When artist Savannah quickly responds to his ad, Max is thrilled. Her resume is perfect and Chloe seems to like her, despite the slightly menacing tattoos decorating her arm. Savannah brings a light and warmth into his life that he never thought possible. Max hasn’t so much as dated since Chloe was born, but he’s willing to give it a shot with Savannah. There’s just one problem.

Everything is perfect just the way it is. Even his daughter is happy. If he messed up things up with Savannah, how could he ever forgive himself?

Buy Now: Kindle · iBooks · Nook

Read a Sample on Wattpad

If you’d prefer a signed paperback, I’ll be taking orders for those soon.

So that’s all for now. I have some other potential news, but won’t announce anything until things are concrete.

Have a great weekend!

XOXO

Breaking Through the Pain

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These last few weeks have been miserable. We kicked off the new year without insurance and, of course, I ran out of Sulfazine at the same time. I’d already been having breakthrough pain. Throw in the brutally glacial temperatures that rolled in with January, and the week and a half or so without my medication was hell. Thankfully, I had some Tramadol left, so made due until I was able to get our insurance turned back on.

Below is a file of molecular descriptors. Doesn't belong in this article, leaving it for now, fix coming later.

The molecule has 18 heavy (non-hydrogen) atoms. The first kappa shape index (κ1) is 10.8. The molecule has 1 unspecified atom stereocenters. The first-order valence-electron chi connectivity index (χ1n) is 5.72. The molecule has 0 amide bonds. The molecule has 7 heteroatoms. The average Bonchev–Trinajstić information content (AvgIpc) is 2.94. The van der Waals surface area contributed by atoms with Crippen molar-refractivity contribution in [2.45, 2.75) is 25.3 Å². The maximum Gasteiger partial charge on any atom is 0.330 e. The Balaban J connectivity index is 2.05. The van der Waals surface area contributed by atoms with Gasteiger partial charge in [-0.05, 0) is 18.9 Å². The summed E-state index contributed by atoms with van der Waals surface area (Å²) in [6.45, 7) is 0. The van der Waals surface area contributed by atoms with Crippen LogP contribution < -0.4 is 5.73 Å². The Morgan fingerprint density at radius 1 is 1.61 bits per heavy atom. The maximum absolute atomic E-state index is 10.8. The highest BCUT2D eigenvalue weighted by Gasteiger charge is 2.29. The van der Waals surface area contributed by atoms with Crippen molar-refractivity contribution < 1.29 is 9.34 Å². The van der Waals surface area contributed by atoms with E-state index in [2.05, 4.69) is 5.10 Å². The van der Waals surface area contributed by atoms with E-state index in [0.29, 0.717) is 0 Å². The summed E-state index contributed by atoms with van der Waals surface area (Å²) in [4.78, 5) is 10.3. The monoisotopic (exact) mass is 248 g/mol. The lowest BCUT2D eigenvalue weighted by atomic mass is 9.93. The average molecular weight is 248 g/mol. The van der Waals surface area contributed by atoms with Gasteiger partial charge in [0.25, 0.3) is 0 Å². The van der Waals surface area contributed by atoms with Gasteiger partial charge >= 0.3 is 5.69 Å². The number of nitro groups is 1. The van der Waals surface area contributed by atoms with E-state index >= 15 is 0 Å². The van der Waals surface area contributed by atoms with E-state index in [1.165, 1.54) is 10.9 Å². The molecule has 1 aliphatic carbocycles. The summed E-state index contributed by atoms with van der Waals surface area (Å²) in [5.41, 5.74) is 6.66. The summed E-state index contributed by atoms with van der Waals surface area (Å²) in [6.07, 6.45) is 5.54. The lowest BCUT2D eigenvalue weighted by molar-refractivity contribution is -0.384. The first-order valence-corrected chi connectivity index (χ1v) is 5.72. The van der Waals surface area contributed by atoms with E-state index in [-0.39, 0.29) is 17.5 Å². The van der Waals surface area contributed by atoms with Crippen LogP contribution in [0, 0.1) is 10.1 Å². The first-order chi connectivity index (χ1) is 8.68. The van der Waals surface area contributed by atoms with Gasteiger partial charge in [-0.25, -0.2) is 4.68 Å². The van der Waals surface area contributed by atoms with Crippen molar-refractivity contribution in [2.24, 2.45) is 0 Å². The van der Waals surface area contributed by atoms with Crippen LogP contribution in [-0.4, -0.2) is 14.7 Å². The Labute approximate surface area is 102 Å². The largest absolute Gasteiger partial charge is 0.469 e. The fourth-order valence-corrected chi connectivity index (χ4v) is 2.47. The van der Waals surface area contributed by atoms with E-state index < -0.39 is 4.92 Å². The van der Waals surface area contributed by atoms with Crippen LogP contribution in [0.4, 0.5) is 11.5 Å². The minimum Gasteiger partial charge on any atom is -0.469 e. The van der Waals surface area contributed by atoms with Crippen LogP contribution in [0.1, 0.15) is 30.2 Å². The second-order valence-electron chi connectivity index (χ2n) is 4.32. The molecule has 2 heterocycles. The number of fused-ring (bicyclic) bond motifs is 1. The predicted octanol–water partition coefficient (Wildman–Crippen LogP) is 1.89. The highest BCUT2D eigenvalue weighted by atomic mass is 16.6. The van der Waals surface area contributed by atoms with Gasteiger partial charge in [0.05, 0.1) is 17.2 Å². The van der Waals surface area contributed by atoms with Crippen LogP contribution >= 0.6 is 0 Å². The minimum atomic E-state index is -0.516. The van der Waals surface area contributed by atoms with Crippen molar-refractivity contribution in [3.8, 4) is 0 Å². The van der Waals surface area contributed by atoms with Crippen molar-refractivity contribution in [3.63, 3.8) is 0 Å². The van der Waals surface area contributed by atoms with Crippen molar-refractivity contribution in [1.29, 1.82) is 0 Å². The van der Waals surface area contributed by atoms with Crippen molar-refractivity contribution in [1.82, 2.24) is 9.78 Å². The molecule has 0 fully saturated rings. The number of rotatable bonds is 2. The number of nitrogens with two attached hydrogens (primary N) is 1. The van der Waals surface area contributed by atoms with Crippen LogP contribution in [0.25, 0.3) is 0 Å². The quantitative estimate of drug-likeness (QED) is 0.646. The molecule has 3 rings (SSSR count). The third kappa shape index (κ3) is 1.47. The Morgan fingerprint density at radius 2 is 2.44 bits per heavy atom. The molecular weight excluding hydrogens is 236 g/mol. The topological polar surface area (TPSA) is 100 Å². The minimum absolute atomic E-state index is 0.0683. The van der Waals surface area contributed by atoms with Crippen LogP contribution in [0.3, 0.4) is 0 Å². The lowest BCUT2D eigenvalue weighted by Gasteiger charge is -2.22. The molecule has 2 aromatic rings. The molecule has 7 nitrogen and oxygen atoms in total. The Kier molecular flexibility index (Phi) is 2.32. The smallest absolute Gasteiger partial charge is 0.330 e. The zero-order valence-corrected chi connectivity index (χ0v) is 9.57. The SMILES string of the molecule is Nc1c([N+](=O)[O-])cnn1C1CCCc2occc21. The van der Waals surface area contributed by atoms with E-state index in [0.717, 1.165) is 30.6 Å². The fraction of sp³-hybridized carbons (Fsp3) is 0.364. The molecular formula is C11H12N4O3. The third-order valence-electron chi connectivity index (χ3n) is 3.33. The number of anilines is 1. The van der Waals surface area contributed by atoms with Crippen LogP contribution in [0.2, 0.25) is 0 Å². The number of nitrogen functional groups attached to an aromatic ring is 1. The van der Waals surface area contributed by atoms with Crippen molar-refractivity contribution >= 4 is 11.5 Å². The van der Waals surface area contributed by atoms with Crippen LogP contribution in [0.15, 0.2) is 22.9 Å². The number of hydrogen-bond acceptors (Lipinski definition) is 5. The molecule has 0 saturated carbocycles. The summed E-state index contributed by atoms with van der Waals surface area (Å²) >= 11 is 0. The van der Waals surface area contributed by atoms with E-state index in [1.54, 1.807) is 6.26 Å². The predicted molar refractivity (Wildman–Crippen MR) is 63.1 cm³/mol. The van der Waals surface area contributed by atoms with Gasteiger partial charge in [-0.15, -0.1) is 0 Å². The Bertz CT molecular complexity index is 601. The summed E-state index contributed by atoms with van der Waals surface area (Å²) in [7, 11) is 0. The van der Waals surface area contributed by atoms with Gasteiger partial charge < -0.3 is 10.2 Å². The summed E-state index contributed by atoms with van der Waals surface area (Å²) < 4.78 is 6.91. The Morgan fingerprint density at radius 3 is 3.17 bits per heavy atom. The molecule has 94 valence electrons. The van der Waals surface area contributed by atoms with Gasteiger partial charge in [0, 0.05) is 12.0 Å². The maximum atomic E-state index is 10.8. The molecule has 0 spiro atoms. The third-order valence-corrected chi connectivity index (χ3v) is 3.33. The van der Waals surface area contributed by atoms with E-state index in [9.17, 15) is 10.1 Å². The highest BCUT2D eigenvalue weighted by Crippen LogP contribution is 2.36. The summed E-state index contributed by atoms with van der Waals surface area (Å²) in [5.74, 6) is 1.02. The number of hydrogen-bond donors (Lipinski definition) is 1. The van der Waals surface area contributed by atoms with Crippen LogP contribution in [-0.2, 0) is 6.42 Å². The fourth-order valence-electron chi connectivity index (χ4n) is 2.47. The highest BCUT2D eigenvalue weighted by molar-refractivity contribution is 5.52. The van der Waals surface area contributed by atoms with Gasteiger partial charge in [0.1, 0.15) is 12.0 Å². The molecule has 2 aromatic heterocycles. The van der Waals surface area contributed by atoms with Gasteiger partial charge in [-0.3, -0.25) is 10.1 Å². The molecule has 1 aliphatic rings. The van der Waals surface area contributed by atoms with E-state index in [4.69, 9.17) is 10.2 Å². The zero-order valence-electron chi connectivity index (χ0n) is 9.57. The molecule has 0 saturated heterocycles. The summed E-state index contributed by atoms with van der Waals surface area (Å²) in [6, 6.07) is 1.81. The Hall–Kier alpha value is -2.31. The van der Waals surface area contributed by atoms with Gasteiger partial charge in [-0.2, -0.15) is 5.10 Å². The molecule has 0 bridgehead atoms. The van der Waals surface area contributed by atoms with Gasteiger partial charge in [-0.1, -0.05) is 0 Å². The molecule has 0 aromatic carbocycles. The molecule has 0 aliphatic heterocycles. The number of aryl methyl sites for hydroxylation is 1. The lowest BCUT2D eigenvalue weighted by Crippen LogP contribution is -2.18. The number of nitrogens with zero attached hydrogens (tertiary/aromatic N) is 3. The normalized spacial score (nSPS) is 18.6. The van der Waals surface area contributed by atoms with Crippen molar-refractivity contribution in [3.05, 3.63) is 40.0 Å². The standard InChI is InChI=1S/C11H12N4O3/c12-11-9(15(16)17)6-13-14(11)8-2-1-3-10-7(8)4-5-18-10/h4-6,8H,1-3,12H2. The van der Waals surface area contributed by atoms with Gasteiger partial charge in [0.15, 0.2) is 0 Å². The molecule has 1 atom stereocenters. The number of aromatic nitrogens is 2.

(Never, ever take health insurance for granted. Ever. Lesson learned.)

I’ve refilled my prescriptions and resumed my regular dosage, but it’ll be some time before it builds up enough in my system again to quell the fire in my body.

Inflammation is the worst.

I’ve got more Tramadol and Tiger Balm to carry me through, but after four months with hardly any pain, I’m having a hard time readjusting. On the first really bad day, there were a lot of tears. The other night, I was so exhausted I collapsed on my couch around 8pm and passed out under my electric blanket.

(Turns out Invader Zim is so much weirder than I’d remembered, but the comfort of the show I loved in my teens was enough to lull me to sleep.)

So I’m writing again, but very slowly. Last year, when I was in remission, I worked my way up to writing at least 3,000 words in an hour. Now I’m lucky if I can churn out 1,000. Even if my wrists and fingers didn’t hurt so much, the rest of the pain throughout my body is enough to blur my focus.

It’s frustrating, to say the least.

But I have learned to appreciate the power of scissors. Almost all packaging defeats me—even Emergen-C packets with their perforated edges. I’m finding that there are few problems a good sharp pair of kitchen scissors can’t solve.